This Disappears When Logged In

Massive Iguana Cage Build

Discussion in 'General Construction' started by CryHavoc17, Nov 30, 2013.

  1. CryHavoc17

    CryHavoc17 Elite Member

    Breaking ground today on my adult iguana enclosure today. Just a pile of lumber now, but it will soon be an 8x7x4 (length, height, width)

    Ill be keeping you guys updated as we go with this thread!

  2. Rich

    Rich Administrator Staff Member Premium Member

    It would be fantastic if you could picture document the build. People are always looking for 'plans" to build an enclosure. I could easily create a guide out of a picture documentary. ;)
  3. CryHavoc17

    CryHavoc17 Elite Member

    Ok rich ill do my best to try and show how we did it.

    The design is more complex then it has to be, but its got some nice features. Every wall is framed and completely supported by itself. This means that each wall (or in the case of the back the 2 panels that make up the wall) are being built and finished outside where there is more space, and when we bring them in all we have to do is bolt them together. This will allow the cage to breakdown quickly and easily in the future, as we will have to move it at some point in the next couple of years.

    Its also built so that all of the framing (aside from the cieling supports) is external. The plywood panels will fit together perfectly with no internal framing. This makes the sealing, waterproofing, and caulking much much easier. On our last build I found that internal framing gave a lot more opportunities for moisture to work its way into the walls.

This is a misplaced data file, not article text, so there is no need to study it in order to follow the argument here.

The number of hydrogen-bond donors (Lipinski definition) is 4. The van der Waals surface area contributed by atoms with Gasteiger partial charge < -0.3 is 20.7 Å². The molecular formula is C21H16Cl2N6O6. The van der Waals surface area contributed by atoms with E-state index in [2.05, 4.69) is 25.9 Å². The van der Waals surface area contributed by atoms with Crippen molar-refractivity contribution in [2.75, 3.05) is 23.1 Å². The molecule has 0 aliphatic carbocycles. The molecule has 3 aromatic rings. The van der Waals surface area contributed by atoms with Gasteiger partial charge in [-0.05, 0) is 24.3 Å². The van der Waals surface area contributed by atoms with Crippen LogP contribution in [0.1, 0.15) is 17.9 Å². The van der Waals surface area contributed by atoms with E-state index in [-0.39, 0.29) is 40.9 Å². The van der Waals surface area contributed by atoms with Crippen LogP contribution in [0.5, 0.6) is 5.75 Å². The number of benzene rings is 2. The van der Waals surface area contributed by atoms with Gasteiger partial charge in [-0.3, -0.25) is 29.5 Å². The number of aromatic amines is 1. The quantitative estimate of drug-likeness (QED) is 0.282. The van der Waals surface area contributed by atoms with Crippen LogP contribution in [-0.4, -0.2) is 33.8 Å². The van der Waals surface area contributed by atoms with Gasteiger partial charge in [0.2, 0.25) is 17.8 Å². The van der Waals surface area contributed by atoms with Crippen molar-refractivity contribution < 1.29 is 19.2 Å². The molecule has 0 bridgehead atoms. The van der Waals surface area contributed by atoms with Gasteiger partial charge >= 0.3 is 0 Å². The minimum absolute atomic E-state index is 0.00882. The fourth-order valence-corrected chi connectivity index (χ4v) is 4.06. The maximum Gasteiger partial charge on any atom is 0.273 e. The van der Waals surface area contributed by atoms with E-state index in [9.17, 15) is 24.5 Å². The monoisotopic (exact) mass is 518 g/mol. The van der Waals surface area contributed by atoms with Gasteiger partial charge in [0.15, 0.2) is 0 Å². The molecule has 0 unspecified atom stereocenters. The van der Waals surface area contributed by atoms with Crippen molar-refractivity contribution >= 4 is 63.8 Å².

We used a lghter grade of plywood, 1/2 in instead of 3/4, mostly for weight concerns. We didn't want this sucker to be impossible to pick up. As it is the walls are still bloody heavy.

    We have the cieling panel and floor done (just need to finish sealing) with the rest of our lumber cut to size but still to be assembled
  4. CryHavoc17

    CryHavoc17 Elite Member


    This is the floor and cieling. Step one (not pictured) is to build an L frame out of two by twos. The plywood then drops into that frame flush and is screwed into place. Then additional supports are nailed to the frame, then screwed into the plywood. The floor and cieling are designed identical, but the cross framing is on opposite sides. This provides support to the cieling and gives me beams on the cieling to mount cage lighting without putting strain on the plywood, which would cause the roof to sag over time. We are sealing the plywood with minwax water based poly. We were planning on painting over the poly, but the wood looks so nice we may leave as is
  5. Merlin

    Merlin Administrator Staff Member Premium Member

    Having it to where you can disassemble and reassemble the panels is a good idea. I did that years ago when I built mine.
    Another thing to consider is to put heavy weight castors on the bottom so it can be rolled around.
    I am looking forward to seeing the end result.
  6. Thalatte

    Thalatte Elite Member

    Castors are an awesome idea! I did this with my last cwd cage and it was great to be able to move it around when I was moving other furniture, or to clean behind it, or access any of the electrical stuff but still keep all the wiring hidden from view.

Share This Page